By Caitlin Kelly
OK, you think, she’s lost her marbles — for good this time.
How can anyone enjoy housework?
Here are 10 reasons I enjoy cleaning our home:
- Jose — my husband, a photo editor and photographer — and I are now both full-time freelance. That means spending a lot more time, together, in a one-bedroom apartment. It’s not only our home, but on many days also our shared work space. If it’s not tidy, clean and organized, we’re toast. Where’s that check? Where’s my invoice? Have you seen my notes?! Not an option.
Housework also offers me a quick, physically-active break from the computer.
Because I lose no time to commuting, I don’t resent spending 20 minutes a day making sure our home is in good order.
People who spend hours just getting to and from work every day — and/or caring for/ferrying multiple children to multiple activities — have much less time available to do anything, let alone clean the bathtub.
2. We live in a small apartment.
There’s no extra wing — or bedroom or bathroom or unfilled closet (I wish!) in which to stash all the junk. If it’s out, we see it. So we spend a lot of time putting stuff away.
3. Jose does all the laundry.
Every bit of it, every single time. I loathe doing laundry, (machines in our apartment building basement), and am grateful he actually enjoys doing it. Plus he gets to hear all the building gossip.
And I (yes) really enjoy ironing.
4. I spent my childhood in institutional settings — alternating between boarding school and summer camp, ages 8 through 16.
That meant sharing space with two to four other girls, stuck with ugly, uncomfortable iron beds at school and plain wooden bunks at camp. School offered basic cotton coverlets and faded paper wallpaper.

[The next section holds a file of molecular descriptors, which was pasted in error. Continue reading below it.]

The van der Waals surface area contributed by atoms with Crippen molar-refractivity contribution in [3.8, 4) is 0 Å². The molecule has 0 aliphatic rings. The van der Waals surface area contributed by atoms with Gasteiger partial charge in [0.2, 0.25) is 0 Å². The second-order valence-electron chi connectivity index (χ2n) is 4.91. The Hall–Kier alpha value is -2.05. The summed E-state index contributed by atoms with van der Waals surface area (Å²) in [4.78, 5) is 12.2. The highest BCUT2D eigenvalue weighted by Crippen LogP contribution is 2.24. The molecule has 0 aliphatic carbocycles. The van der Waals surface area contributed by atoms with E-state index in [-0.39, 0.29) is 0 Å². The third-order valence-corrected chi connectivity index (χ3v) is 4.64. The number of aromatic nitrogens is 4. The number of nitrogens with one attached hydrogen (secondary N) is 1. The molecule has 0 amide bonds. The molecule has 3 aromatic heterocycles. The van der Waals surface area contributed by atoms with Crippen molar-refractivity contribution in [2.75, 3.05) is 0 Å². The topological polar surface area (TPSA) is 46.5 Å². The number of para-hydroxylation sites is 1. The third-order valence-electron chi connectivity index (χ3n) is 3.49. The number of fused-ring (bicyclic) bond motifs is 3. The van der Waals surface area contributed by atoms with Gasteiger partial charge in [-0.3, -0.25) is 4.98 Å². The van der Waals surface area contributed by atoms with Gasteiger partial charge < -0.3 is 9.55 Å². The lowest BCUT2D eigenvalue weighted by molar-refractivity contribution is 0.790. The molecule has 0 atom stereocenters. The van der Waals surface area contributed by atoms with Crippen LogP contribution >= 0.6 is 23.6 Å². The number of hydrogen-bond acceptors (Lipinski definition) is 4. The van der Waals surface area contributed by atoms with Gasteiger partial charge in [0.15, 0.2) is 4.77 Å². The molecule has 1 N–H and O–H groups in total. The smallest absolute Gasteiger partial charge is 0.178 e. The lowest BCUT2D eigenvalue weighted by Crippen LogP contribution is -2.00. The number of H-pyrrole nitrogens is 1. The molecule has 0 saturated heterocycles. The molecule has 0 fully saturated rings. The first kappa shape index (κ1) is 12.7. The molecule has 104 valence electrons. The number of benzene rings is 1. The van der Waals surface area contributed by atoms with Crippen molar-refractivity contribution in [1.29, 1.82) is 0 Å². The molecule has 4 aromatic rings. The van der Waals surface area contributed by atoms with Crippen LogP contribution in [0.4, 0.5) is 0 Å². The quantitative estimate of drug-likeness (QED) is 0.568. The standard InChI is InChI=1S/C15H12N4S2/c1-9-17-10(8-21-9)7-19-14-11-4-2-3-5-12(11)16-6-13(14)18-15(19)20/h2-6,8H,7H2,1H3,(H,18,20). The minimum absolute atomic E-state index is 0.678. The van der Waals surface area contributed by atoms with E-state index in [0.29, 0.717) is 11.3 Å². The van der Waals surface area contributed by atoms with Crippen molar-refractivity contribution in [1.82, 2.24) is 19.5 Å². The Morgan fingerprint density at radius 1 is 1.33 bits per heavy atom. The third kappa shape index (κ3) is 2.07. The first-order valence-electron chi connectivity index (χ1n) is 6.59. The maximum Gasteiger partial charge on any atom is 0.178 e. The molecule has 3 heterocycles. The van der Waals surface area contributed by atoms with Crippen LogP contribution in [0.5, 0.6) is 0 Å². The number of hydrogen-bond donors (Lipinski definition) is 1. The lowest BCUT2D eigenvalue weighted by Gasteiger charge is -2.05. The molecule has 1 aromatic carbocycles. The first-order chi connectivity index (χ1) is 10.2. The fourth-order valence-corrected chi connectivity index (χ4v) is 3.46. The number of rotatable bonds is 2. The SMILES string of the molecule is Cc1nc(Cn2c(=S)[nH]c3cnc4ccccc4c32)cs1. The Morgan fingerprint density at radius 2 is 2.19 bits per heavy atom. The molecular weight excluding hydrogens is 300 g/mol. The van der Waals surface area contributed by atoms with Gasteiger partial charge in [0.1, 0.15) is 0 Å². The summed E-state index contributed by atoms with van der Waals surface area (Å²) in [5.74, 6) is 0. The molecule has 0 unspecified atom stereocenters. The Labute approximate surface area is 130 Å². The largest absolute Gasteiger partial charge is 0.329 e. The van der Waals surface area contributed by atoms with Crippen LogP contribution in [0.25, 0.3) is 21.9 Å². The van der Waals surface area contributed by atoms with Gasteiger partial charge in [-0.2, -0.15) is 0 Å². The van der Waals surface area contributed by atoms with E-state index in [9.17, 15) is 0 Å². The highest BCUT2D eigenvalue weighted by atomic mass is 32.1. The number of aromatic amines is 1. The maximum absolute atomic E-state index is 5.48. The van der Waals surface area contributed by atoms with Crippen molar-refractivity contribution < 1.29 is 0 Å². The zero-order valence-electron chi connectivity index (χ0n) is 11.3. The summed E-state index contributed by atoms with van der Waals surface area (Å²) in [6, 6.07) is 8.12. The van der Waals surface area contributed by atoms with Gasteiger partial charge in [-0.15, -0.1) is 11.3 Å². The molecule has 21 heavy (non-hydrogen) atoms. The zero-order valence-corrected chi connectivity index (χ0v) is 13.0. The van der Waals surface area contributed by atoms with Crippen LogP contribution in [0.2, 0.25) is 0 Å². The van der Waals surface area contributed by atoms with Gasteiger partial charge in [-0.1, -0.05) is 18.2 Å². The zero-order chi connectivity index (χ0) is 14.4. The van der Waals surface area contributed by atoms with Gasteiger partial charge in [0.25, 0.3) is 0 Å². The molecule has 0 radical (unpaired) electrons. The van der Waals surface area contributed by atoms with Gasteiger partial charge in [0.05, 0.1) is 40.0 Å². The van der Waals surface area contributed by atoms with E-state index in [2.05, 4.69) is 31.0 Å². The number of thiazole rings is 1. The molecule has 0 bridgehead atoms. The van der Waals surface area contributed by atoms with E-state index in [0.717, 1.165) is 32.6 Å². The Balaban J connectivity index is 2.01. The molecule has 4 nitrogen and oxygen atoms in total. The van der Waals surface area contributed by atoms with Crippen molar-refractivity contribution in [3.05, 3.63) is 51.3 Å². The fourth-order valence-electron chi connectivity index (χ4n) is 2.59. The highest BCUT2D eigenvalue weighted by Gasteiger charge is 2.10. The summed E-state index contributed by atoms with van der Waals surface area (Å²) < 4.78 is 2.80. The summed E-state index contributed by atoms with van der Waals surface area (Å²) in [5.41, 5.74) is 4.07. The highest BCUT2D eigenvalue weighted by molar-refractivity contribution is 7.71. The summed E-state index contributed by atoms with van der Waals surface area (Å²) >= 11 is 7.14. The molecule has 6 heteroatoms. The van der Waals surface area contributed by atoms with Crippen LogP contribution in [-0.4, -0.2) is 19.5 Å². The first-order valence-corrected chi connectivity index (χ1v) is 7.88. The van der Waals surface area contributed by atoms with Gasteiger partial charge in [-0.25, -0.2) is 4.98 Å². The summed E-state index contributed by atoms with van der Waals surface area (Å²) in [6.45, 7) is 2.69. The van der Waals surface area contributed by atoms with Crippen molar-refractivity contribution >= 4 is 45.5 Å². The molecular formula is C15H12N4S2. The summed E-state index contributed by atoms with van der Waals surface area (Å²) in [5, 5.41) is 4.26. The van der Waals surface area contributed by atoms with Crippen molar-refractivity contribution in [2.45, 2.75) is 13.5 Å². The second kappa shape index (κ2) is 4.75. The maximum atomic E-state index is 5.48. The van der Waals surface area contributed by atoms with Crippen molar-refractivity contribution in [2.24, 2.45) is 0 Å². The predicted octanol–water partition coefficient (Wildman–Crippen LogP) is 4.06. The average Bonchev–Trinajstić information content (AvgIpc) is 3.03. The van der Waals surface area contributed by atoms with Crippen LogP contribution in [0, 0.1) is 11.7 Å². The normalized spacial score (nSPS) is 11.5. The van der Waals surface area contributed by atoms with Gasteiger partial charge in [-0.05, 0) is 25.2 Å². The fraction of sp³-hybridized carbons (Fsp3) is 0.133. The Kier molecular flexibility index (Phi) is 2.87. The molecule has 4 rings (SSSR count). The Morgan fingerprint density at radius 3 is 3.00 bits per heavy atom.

Always someone else’s tastes and rules.
I’m so fortunate now to own our home, one in which we’ve invested care, sweat and two major renovations.
In world where so many people are homeless — the indigent, refugees living in tents for years — to have a home that is clean, safe, private and ours?
I treasure it.
5. In boarding school we were graded daily — with a sheet of paper taped to the bedroom entrance — on our neatness. I always got terrible marks which meant I had to stay in at weekends and/or (yes, really) memorize Bible verses as punishment. I can think of fewer more effective ways to make someone hate being tidy.
Today it’s wholly my choice, freely made.
6. We own lovely things, many of them old.
It’s my joy and pleasure to take good care of them for whoever gets them next time around. We have no kids, so who knows…A friend? An auction house?
Whether the 18th century oak dining table or valuable original signed photographs, it’s a privilege to own them. Why not take good care of them?
7. I don’t consider it housework but home care.
There’s a very real difference for me.
8. We have no pets or children and we’re both pretty tidy.
Without mud, dander, fur and jammy hand-prints appearing every day everywhere, caring for a small apartment just isn’t a big deal — two to three hours’ work does the whole place.
It’s not a huge house filled with stuff and/or being endlessly re-shuffled and messed by others, some them breathtakingly oblivious to how much time and work it takes to keep a home looking its best.
I’m amazed, (and appalled), by people whose children and husbands or male partners (typically) just don’t do their fair share of laundry and cleaning up.
It’s a huge burden on women who already have plenty on our plates as it is.
9. My parents’ homes were/are poorly cared for.
They had plenty of money and each owned some very nice things, so, in my view, had no excuse for neglecting these gifts. I hated seeing dust everywhere and finding a fridge either empty of any food or full of rotting vegetables.
10. Our home nurtures us deeply.
As highly visual people, we’ve chosen every element of it carefully — from wall colors to cust0m-made lined curtains, antique rugs and original photographs, silver and silver-plate cutlery, linen and cotton napkins.
We’ve created a home that demands some real attention: dusting, polishing, shining, washing — but that also rewards us handsomely with beauty, warmth, comfort and a place to recharge.
We also love to entertain, often holding long, lazy Sunday lunches for our friends or welcoming young journalists to crash on our sofa.
Keeping the place guest-ready means we’re happy to host without panicking.